So I've been kind of keeping an eye on this space for quite some time around, democratizing access, but using on-chain provenance and ownership around fractionalized art. And so when I saw Freeport launching, I've been keeping an eye on them for a while. They have a handful of Andy Warhol paintings that they just recently opened up their sale for actually.
Each of them has like, I don't know, a thousand kinds of spots that they fractionalize these into. And you can buy them, they have one of the double Mickey's that's very iconic. And then also his. Marilyn Monroe's paintings, which is also incredibly iconic. Then a couple of other ones in this collection, but would definitely recommend checking it out.
The way that they're doing it is really, really interesting. It's a completely sec kind of qualified fractional share. So they have done the hard work of getting approval for the sec to tokenize these shares and go into the whole reg process. I'm pretty sure. They've got some really cool, exciting things kind of coming out in the future as well.
But just wanted to give kind of a shout-out to Freeport and kind of what they're doing. And I'm just a fan and I love this kind of new opportunity. Especially like if you go to the Freeport app, what I also love about it is. Nowhere in there does it talk about blockchain and web3, it's just an art investing platform.
And so it's super cool, how they're talking about it from a messaging and positioning perspective as well.
So what is it built on top of?
They're on top of Ethereum and kind of the backend, but. You pay with a credit card kind of all of that you can kind of go through the whole process without really even needing a wallet or knowing that's going on under the hood, which is really cool.
Colin's a really active participant in the Farcaster community and in the purple DAO. So that's actually how we got connected. It was, fun to see that and connect with him through purple. Then understand a little bit more about what they're doing at Freeport, which is super exciting.
The interesting thing about their business is that they are spinning up a lot of LLCs to manage all of this. Which is from like a legal perspective. On top of all of the building on a theorem, they're also like spinning up an individual LLC that, that is actually the owner of each of these pieces of artwork.
And then selling basically interest in that LLC, which is pretty interesting.
Yeah, exactly. It's very, very similar to if anyone's familiar with like Republic, Republic. co which is a crowdfunding, basically an investment platform for investing in startups. And then they also have opportunities to invest in real estate.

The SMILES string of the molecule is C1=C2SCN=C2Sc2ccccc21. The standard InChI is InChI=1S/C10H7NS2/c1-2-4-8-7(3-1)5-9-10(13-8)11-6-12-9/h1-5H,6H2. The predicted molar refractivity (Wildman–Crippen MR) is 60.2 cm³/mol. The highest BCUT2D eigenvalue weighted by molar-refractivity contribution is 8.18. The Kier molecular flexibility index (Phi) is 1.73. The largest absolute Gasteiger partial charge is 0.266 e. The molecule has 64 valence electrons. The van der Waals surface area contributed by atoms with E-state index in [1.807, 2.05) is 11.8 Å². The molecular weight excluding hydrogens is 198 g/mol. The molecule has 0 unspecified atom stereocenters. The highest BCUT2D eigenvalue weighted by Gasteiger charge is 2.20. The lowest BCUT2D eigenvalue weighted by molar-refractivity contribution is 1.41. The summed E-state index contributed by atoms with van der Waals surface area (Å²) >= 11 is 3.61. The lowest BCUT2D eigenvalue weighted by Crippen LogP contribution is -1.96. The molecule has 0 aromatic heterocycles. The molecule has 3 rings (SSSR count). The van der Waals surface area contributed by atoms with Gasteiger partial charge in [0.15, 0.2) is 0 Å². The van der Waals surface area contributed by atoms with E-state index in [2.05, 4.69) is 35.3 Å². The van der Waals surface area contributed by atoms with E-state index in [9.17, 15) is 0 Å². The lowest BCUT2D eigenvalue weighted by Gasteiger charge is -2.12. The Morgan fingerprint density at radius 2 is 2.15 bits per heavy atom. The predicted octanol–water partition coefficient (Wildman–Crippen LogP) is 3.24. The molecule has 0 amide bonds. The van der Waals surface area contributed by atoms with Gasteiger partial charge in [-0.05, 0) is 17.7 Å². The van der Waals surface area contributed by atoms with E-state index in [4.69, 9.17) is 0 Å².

I think they might even do some art now as well, but they take the same kind of approach and it's like using a lot of that crowdfunding bill that passed not too long ago that you can raise up to, I think 5 million or something like that through crowdfunding from unaccredited investors and things.
So it's using some of that where like, technically you're kind of an investor in this LLC that owns the, Andy Warhol owns like a portion of the Andy Warhol painting. And so they've got a lot of traditional kind of art collectors backing them and kind of working with them, which is also pretty cool.
It is interesting. They actually have a way of re-issuing tokens and burning the existing ones. If you lose access to your wallet through their support, I did not see that, which is interesting. And that is one of those that's like not anti web Or anti the whole public and I own it if they can actually burn them and reissue them. It's interesting but from a like formal legal secure or safe way. If they're deemed lost stolen or otherwise inaccessible like lose access we actually we do have a way of recovering that. That is very much unlike everything and everything else in web3.
I mean they do say like we strongly suggest that you maintain your private keys properly, but they do have a way of recovering it.
I don't know if there's a cost to doing it or anything.
They also are like going through full KYC and stuff like that too. So, you know, even if you're not, an accredited investor and things like that, they're still going through the KYC process. Then you can come back and kind of verify your physical identity a little bit more, you know, than just with my keys.
Because of that, probably they have some extra standards that they're held to from like even terms and sales perspective of like what you owe a consumer and things, which is really interesting.
But I'm excited, I ended up picking up some of the shares of the Maryland Andy Warhol painting as well. So I am pumped for that.
And with that, I will wrap us up for episode 13 of the HODL podcast. Thank you all for sticking with us. And if you want to learn more about Holder, you can just go to holder.xyz. And with that, we are signing off.
Listen to more HODL Podcast Episodes: https://hodl.simplecast.com/episodes